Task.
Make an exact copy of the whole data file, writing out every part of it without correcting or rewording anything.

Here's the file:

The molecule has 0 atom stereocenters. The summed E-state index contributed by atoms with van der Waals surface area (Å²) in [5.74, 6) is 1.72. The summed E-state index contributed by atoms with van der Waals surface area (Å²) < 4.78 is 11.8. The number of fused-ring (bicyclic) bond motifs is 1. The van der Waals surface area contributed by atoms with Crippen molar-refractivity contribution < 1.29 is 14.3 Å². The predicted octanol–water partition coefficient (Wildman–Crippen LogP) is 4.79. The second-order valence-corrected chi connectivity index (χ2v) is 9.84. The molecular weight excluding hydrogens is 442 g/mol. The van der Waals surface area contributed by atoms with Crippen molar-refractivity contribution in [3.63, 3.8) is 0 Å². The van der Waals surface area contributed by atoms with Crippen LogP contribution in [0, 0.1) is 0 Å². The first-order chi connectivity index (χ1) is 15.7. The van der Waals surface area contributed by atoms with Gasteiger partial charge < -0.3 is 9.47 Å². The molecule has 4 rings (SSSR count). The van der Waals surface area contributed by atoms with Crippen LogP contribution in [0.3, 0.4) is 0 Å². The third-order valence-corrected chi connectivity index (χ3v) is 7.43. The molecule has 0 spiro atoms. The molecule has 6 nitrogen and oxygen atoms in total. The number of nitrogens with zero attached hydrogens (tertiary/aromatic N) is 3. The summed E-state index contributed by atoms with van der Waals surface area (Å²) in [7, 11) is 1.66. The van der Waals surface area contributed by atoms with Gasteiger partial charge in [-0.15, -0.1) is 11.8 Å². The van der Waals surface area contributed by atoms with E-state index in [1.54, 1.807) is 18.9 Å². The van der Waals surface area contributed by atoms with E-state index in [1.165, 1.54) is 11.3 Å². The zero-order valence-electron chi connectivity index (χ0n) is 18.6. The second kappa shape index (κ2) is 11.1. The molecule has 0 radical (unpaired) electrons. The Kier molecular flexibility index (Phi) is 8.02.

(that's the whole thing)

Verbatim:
The molecule has 0 atom stereocenters. The summed E-state index contributed by atoms with van der Waals surface area (Å²) in [5.74, 6) is 1.72. The summed E-state index contributed by atoms with van der Waals surface area (Å²) < 4.78 is 11.8. The number of fused-ring (bicyclic) bond motifs is 1. The van der Waals surface area contributed by atoms with Crippen molar-refractivity contribution < 1.29 is 14.3 Å². The predicted octanol–water partition coefficient (Wildman–Crippen LogP) is 4.79. The second-order valence-corrected chi connectivity index (χ2v) is 9.84. The molecular weight excluding hydrogens is 442 g/mol. The van der Waals surface area contributed by atoms with Crippen molar-refractivity contribution in [3.63, 3.8) is 0 Å². The van der Waals surface area contributed by atoms with Crippen LogP contribution in [0, 0.1) is 0 Å². The first-order chi connectivity index (χ1) is 15.7. The van der Waals surface area contributed by atoms with Gasteiger partial charge < -0.3 is 9.47 Å². The molecule has 4 rings (SSSR count). The van der Waals surface area contributed by atoms with Crippen LogP contribution in [0.3, 0.4) is 0 Å². The third-order valence-corrected chi connectivity index (χ3v) is 7.43. The molecule has 0 spiro atoms. The molecule has 6 nitrogen and oxygen atoms in total. The number of nitrogens with zero attached hydrogens (tertiary/aromatic N) is 3. The summed E-state index contributed by atoms with van der Waals surface area (Å²) in [7, 11) is 1.66. The van der Waals surface area contributed by atoms with Gasteiger partial charge in [-0.15, -0.1) is 11.8 Å². The van der Waals surface area contributed by atoms with E-state index in [1.54, 1.807) is 18.9 Å². The van der Waals surface area contributed by atoms with E-state index in [1.165, 1.54) is 11.3 Å². The zero-order valence-electron chi connectivity index (χ0n) is 18.6. The second kappa shape index (κ2) is 11.1. The molecule has 0 radical (unpaired) electrons. The Kier molecular flexibility index (Phi) is 8.02.